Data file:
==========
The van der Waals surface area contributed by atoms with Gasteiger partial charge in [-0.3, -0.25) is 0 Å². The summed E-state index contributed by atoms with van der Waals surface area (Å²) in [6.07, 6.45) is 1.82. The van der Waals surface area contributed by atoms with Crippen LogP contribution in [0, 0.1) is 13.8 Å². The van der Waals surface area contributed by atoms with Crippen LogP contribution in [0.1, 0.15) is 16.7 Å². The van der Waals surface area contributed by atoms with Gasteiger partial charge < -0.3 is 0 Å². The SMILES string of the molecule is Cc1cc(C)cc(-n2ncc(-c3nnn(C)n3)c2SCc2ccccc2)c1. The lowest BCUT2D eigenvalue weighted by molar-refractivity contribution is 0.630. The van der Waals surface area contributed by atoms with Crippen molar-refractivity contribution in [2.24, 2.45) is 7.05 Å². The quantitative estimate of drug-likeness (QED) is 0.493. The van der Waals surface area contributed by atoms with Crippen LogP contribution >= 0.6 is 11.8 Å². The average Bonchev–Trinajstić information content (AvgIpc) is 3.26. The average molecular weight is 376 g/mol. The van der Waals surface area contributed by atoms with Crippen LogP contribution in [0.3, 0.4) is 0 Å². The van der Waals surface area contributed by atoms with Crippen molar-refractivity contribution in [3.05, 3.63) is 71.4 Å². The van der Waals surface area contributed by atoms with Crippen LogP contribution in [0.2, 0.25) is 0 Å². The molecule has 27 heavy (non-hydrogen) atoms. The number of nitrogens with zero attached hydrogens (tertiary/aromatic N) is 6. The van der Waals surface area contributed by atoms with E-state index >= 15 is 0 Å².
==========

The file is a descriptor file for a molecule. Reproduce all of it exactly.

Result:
The van der Waals surface area contributed by atoms with Gasteiger partial charge in [-0.3, -0.25) is 0 Å². The summed E-state index contributed by atoms with van der Waals surface area (Å²) in [6.07, 6.45) is 1.82. The van der Waals surface area contributed by atoms with Crippen LogP contribution in [0, 0.1) is 13.8 Å². The van der Waals surface area contributed by atoms with Crippen LogP contribution in [0.1, 0.15) is 16.7 Å². The van der Waals surface area contributed by atoms with Gasteiger partial charge < -0.3 is 0 Å². The SMILES string of the molecule is Cc1cc(C)cc(-n2ncc(-c3nnn(C)n3)c2SCc2ccccc2)c1. The lowest BCUT2D eigenvalue weighted by molar-refractivity contribution is 0.630. The van der Waals surface area contributed by atoms with Crippen molar-refractivity contribution in [2.24, 2.45) is 7.05 Å². The quantitative estimate of drug-likeness (QED) is 0.493. The van der Waals surface area contributed by atoms with Crippen LogP contribution >= 0.6 is 11.8 Å². The average Bonchev–Trinajstić information content (AvgIpc) is 3.26. The average molecular weight is 376 g/mol. The van der Waals surface area contributed by atoms with Crippen LogP contribution in [0.3, 0.4) is 0 Å². The van der Waals surface area contributed by atoms with Crippen molar-refractivity contribution in [3.05, 3.63) is 71.4 Å². The van der Waals surface area contributed by atoms with Crippen LogP contribution in [0.2, 0.25) is 0 Å². The molecule has 27 heavy (non-hydrogen) atoms. The number of nitrogens with zero attached hydrogens (tertiary/aromatic N) is 6. The van der Waals surface area contributed by atoms with E-state index >= 15 is 0 Å².